When a non-profit led by an influential state senator vacated a Bronx commercial space owned by billionaire real estate developer John Catsimatidis earlier this year, it not only owed back rent, but it severely damaged the space, the property’s owner alleges in court filings.
Catsimatidis, the CEO of the Gristedes supermarket chain who is exploring the idea of running for mayor, accused the Soundview HealthCare Network and its president, State Senator Pedro Espada Jr., of removing fixtures and cutting wires at the Jessica Guzman Medical Center at 616 Castle Hill Avenue, which the nonprofit abandoned February 27, a lawsuit filed in Manhattan State Supreme Court April 6 said.
Fixtures such as doors, ceiling lights, “sinks, [a] hot water heater, [a] toilet flushing mechanism and cabinets were all removed in violation of the lease,” the complaint said. The nonprofit also owes $155,574 in back rent to Catsimatidis, president and CEO of Red Apple Group, the suit charges.
Tenant Soundview, a Bronx health care provider founded by Espada in 1978, was in a simmering dispute with the landlord, arguing that a proposed rent increase was too high. The medical facility had been paying $7,817 per month for the 3,500-square-foot space, or $28.60 per square foot, Catsimatidis Red Apple Group spokeman Rob Ryan said.
However it signed a renewal lease in January 2007 for $11,375 per month — or $39 per foot — the complaint said. The rent proved too high, and in September 2008 Soundview notified Catsimatidis that it would vacate in one year. But late last year it stopped paying rent and in February 2009, it turned over the keys, the court papers said.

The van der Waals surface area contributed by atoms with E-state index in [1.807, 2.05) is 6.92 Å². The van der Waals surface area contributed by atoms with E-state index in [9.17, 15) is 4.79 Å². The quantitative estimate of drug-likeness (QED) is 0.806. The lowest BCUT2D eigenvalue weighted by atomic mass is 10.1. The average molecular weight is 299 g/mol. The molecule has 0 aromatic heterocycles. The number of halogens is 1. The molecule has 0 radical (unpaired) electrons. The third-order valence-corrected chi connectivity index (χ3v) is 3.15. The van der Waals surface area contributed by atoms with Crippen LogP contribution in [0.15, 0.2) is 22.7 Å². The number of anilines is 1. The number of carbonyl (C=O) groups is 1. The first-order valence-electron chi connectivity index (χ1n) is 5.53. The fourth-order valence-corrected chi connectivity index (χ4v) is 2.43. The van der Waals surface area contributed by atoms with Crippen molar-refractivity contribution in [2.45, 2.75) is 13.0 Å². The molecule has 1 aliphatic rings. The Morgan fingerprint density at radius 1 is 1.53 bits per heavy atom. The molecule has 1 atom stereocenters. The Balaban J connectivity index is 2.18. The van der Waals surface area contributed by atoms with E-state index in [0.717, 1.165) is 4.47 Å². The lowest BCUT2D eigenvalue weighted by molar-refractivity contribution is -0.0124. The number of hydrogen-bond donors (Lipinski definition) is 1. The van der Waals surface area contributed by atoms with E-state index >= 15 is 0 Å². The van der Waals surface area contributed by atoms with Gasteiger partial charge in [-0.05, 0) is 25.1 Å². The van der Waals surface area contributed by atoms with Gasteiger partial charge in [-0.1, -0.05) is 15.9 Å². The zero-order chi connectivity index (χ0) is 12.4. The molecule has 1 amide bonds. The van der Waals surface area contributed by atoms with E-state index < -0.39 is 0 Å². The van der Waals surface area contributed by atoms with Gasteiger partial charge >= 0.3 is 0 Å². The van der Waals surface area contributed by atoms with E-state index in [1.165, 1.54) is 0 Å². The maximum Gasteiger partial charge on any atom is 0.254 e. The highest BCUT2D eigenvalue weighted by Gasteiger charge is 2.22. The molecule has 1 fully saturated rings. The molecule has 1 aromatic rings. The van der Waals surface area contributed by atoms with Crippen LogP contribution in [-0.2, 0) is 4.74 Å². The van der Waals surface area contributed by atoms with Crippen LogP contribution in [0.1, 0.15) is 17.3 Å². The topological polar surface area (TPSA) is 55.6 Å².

When Red Apple officials reentered the space, they were surprised to find it had suffered tens of thousands of dollars worth of damage, Ryan said.
“Red Apple was shocked by the condition the space was left in, as well as the amount of back rent that was owed, and we plan to take legal action necessary to recover it,” he said.
Neither Espada nor Soundview immediately responded to requests for comment.
Espada has been controversial as senator, joining a renegade group of Democrats who shortly after being elected last fall put Democratic control of the state senate in question for a brief period.
Soundview workers have also been investigated for wrongdoing. In 2005, three employees of the company pleaded guilty to diverting $30,000 to one of Espada’s earlier election campaigns, but Espada was never charged.
And Espada was well paid for his leadership of the nonprofit. According to a November 2007 federal filing, Espada earned $338,151 in annual salary as president of the nonprofit. However, in the most recent filing dated November 2008, his 40-hour-per-week salary was zero.